Brijsen lost weight. He lost himself. He was a bag of dying bones. He felt death pass him by, like he had touched the other end. A bottom of something so low, he had reached, that there was nothing lower…
And then he awakened just like that one morning, stirring from this downward-spiraling restiveness, as if stopped by something unimaginable.
He heard bird chip. He felt disembodied like it was a new life. Like it was life after death.
Dragging his frail self he climbed over his cot and hungrily stared outside the attic window at the large bowl of green lawns and white chairs, and the deodar trees shedding their leaves into a mid-air-choreography with the wind, before falling off one after the other off their slow- calibrated swirl. Everything seemed to have timing.
He was an old man in these six months. But something was shining through his hollow eyes.
He asked for food. He needed to get out of his bed, out of the room, and for that he needed energy. He ate ravenously for two weeks, building his appetite over another fortnight.
Then he dragged himself out of his room, across the lawns of the mansion, and went to the gyani who had retired from the temple. When Brijsen reached his house, the gyaani was poring over a thick book. He was skeletal with just a summation of a thin bare chest and a muslin dhoti. Brijsen sat in front of him and posed his questions.
The gyani told him to come back another day. Brijsen made many trips to this gyani walking with more and more strength in his strides each time. The old man gave him the answers he needed from old books on Hinduism in the Vedic period. How there was no Hindu religion. How Hindus were pagans before. How they ate animal meat: deer, fish, dog, boar, antelope, venison, and peacock.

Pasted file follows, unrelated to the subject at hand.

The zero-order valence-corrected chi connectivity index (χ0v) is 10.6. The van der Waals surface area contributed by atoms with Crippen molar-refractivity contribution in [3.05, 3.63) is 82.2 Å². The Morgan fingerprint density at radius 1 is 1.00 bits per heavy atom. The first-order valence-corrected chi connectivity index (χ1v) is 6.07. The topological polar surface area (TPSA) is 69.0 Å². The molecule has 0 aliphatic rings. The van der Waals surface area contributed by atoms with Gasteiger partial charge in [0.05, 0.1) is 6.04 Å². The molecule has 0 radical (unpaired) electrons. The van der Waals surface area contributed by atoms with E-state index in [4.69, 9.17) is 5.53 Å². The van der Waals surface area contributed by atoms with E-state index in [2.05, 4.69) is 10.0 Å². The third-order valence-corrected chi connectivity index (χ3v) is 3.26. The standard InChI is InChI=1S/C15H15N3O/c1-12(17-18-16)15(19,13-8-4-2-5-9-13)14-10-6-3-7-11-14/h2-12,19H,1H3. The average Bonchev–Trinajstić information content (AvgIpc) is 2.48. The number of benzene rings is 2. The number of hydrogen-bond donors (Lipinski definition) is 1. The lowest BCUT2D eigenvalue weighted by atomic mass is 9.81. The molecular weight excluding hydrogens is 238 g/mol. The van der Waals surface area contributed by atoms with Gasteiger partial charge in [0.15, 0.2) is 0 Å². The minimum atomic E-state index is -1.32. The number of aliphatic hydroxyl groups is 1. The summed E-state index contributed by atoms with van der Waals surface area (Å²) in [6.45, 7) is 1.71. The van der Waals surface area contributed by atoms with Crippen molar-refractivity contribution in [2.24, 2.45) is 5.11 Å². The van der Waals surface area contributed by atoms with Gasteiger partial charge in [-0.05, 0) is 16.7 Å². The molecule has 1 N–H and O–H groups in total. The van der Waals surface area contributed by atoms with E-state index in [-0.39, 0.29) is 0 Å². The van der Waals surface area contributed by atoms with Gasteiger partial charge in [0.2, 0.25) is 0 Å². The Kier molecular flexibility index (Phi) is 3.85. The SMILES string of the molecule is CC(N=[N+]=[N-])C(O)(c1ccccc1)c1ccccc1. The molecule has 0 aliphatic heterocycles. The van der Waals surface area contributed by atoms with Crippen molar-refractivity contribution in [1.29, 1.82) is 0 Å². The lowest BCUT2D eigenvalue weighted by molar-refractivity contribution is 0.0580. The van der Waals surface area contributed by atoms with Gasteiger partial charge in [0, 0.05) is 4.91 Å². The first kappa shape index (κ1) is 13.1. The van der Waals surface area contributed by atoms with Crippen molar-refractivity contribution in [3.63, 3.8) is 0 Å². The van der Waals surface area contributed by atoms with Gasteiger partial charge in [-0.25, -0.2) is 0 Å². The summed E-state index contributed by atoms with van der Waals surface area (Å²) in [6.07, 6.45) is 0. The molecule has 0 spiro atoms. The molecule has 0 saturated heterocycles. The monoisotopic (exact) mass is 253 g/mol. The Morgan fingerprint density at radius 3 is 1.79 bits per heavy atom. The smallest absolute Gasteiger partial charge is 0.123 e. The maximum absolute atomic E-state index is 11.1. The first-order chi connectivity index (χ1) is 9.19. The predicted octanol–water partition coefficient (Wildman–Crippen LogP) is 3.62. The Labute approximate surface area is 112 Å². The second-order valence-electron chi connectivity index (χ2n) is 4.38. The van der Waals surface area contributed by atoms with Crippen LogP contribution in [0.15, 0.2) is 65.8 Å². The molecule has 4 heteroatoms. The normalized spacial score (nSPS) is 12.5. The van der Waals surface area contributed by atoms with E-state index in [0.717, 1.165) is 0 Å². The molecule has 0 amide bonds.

After two months, Brijsen resumed the gatherings around the bonfire where Ali spoke of the mutiny, of skirmishes by the Hindus and Muslims against forcible religious conversions by the Britishers.
Brijsen understood Ali better now. He felt tenderness toward all those sitting and listening around the bonfire. He looked kindly around him, at the entire world – a slow ache of peace and love spreading warmly and palpably in his chest.
Then Brijsen put a piece of beef and mashed potato into his mouth and chewed it very slowly, closing his eyes.
There would always be some fight between human beings over this and that. Even religion-based fights would never cease. Today it would be on this, tomorrow that.
This was a new life, thought Brijsen, and a small individual uprising to live, and eat the food his body craved.
Mahasu Jatar: An old fair held in front of the Durga Devi temple in Shimla, where 'Natti' dances and folk songs are performed.
thaat-bhaat: pomp and show
murkh: silly, stupid
Rochelle Potkar’s 'The Arithmetic of breasts and other stories' was shortlisted for The Digital Book of the Year Award 2014, by Publishing Next. ‘Four Degrees of Separation’ is her book of poetry. She was a writer-in-residence at the UNESCO city of literature – Iowa’s International Writing Program (IWP), Fall 2015. Widely anthologized, a few of her stories and poems have won/shortlisted for awards. Her works were dramatically read and interpreted by veteran actors and dancers on stages in Iowa and Portland, Maine. She has read poetry at several fêtes in Mumbai, Goa, Hyderabad, Chennai, Hong Kong, and Iowa. She conducts creative writing workshops. She blogs at: www.rochellepotkar.com